Field development: the leading market trends
Since 1998, numerous deep water field development projects, mainly in the SouthAtlantic region both in West Africa and in Brazil were carried outsuccessfully. The vision for the future leads towards two major trends: evendeeper waters and new surprising geographical regions. Moving in bothdirections, thanks to its top class technologies and assets, Saipem aim to leadthe path towards the even tougher future challenges.
The scope of the work of deep water projects, within EPCI type contracts, hasnormally included all major and minor technical aspect, supplies andinstallation/operations from A to Z, with contract values typically in therange of half to one billion USD. Key of this market segment - which nowrepresents a significant portion of turnover and backlog - has been theintegrated development of original technical solutions and dedicatedfit-for-purpose installation vessels.
Leveraging on its notable competence, track record and offshore constructionfleet, the two main lines of evolution for the offshore field developmentmarket were, are and will be tackled, namely ultra-deep waters and new frontierregions as follows:
• On one hand, the ultra-deep water developments, emerging in the traditionaloil provinces in the Gulf of Mexico and South Atlantic, will require theIndustry to make available new technologies and equipment to support the safeand effective implementation of the relevant production schemes;
• Simultaneously, the development of subsea oil and gas fields is taking placein new world regions bringing quite new challenges from both the technical andexecution standpoints.
Exploitation of oil and gas reservoirs in water depths in excess of 2,000m (?6600') is progressively emerging as the new market. Gulf of Mexico, offshoreBrazil and West of Africa are nowadays showing the greatest concentration offield development projects. In addition, subsea developments in new areas suchas East India, Indonesia, Offshore China and Western Australia are appearing inthe offshore oil and gas theatre both for relatively moderate and for deeperwater depths.
Perdido Regional Development in the Western Gulf of Mexico and the Walker Ridgearea in the Central Gulf of Mexico will be significant and challenging offshoreprojects.
The plans for many of the upcoming deepwater projects involve the use of highpower Electrical Submersible Pump (ESP) Systems for Artificial Lift. However,the perception in the industry is that the average run-life currentlyachievable with such high power ESP Systems is much shorter than what would bedictated by robust project economics, given that intervention costs in theseapplications can be very high, in the US$50MM - 75MM range. Therefore, theconsensus among operators is that there is a need to try and improve thereliability of these systems.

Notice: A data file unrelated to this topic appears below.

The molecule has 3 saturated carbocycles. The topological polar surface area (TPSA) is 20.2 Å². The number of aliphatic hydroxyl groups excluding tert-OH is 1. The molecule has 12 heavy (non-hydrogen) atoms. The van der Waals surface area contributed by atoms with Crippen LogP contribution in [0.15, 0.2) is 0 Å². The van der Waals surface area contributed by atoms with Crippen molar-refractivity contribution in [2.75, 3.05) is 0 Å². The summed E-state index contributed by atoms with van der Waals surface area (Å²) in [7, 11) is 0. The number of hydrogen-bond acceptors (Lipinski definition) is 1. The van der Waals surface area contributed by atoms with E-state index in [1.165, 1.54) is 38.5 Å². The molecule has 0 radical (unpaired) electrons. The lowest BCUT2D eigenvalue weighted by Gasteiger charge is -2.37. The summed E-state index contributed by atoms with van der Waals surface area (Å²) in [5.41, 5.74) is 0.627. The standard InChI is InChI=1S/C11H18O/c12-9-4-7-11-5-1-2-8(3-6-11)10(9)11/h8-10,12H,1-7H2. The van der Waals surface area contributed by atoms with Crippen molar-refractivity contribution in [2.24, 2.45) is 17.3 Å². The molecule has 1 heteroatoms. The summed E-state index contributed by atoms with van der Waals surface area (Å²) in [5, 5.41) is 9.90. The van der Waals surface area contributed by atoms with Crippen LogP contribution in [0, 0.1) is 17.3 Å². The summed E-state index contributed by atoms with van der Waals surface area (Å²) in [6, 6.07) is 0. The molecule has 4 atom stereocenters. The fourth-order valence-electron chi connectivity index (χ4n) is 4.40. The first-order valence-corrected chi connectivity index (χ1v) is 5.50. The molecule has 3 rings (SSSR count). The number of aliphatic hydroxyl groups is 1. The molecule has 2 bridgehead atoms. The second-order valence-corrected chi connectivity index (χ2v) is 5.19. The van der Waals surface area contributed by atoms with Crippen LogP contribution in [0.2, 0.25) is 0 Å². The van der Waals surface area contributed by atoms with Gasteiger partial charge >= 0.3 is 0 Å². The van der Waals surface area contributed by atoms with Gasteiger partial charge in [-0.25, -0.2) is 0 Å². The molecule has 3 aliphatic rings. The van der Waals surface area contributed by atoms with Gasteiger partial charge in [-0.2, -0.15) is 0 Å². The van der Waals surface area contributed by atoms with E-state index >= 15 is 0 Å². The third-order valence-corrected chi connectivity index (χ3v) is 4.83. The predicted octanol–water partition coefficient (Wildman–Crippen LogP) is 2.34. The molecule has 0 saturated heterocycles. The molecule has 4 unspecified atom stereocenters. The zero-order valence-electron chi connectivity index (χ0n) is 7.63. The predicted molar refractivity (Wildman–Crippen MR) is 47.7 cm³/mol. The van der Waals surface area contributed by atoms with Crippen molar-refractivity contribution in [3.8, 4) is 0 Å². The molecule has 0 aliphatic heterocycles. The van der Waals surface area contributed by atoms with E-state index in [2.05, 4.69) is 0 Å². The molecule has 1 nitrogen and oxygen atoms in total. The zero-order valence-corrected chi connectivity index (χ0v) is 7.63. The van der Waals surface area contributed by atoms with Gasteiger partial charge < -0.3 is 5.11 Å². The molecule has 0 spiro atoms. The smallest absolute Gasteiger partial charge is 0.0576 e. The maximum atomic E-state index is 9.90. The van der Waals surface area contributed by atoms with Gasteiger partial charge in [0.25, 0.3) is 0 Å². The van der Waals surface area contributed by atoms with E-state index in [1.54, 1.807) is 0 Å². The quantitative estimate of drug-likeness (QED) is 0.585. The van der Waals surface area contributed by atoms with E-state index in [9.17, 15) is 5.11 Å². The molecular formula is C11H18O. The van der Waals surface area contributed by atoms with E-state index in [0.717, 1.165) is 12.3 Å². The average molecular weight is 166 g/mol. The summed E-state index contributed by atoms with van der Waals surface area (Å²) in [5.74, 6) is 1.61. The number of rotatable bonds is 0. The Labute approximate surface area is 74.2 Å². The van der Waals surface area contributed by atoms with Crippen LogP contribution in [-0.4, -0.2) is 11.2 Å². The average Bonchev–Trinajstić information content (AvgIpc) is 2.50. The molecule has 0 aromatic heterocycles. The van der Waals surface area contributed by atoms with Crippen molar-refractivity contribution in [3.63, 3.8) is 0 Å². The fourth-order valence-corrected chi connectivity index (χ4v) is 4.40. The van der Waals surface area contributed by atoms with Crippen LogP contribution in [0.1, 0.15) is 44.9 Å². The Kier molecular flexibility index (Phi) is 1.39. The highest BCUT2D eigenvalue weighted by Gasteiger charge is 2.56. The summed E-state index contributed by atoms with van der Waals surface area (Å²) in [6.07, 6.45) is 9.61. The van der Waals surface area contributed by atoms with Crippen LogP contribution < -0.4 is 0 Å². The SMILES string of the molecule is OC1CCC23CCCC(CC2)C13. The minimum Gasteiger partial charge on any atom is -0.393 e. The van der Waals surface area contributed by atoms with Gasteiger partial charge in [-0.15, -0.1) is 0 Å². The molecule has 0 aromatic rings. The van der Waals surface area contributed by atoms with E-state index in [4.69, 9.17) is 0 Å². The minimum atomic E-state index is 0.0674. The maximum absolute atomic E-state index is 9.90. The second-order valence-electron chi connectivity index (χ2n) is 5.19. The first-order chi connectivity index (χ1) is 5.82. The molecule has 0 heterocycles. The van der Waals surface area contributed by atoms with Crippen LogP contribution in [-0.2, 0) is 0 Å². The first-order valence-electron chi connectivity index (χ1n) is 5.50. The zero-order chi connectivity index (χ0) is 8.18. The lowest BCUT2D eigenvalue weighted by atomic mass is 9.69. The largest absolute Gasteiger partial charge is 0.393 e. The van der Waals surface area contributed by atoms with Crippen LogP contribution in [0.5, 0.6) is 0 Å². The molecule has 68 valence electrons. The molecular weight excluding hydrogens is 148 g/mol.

In response to this industry need, DeepStar® recently commissioned a gap studytowards identifying the barriers that may be preventing ESP Systems fromachieving the desired reliability as well as the additional R&D effort thatmay be required for the industry to close the existing gap. DeeepStar® providesa forum for deepwater technology development, while leveraging the financialand technical resources of the industry (http://www.deepstar.org/).
This paper presents a summary of the results of this study, including: a) theMean Time To Failure (MTTF) that people believe is currently achievable (i.e.with current technology); b) the biggest differences about these applications,which introduce additional uncertainty to the ability of the system to performreliably; c) the main sources of uncertainty regarding each of the major ESPSystem component's reliability; and d) the tentative plan that was outlined aspart of the project, to address the gaps that were identified.
The Gap Analysis was based on phone interviews conducted with recognizedindustry experts, on discussions that took place with members of a TechnicalCommittee (TC) that was put in place for the project, and on a broader industrysurvey conducted through the internet. The proposed go-forward plan consists oftwo follow-up projects: one focused on improved system design and operationalpractices, including system monitoring (or surveillance) and control; and onefocused on validating the design of key components of concern, for thespecifics of these applications, through laboratory testing. The proposednear-future R&D effort has the support of major operators, but still needsto be fine-tuned, with input from the industry, before the actual work canproceed with buy-in and financial support from all of the partiesinvolved.
This paper presents an overview of wet gas multiphase metering and a new meterdesign to meet future offshore challenges. The design introduces new microwaveelectronics, transmission as well as resonance measurements, a salinitymeasurement system, reduced PVT dependence and a new HP/HT design.
Building on the success of wet gas metering in accuracy and reliability, thenew meter increases operators' ability to detect the onset of formation waterproduction and accurately measure flow rates where an increasing amount ofliquid and water is present in the flow (due to gas wells produced over a widerrange of process conditions).
The new meter design will have an increased importance for subsea tiebacksapplications. While today's wet gas meters are well suited for subsea tiebacks,current subsea developments require longer horizontal production pipelines,where accurate and sensitive measurement of water is crucial to ensure flowassurance and maintain maximum production capacity of the pipeline.
Furthermore, the restrictive and remote nature of subsea fields means that thecosts for subsea interventions and periodic fluid sampling (PVT) are high. Thenew meter is more robust to changes in PVT (fluid composition) and reduces theneed for frequent fluid sampling.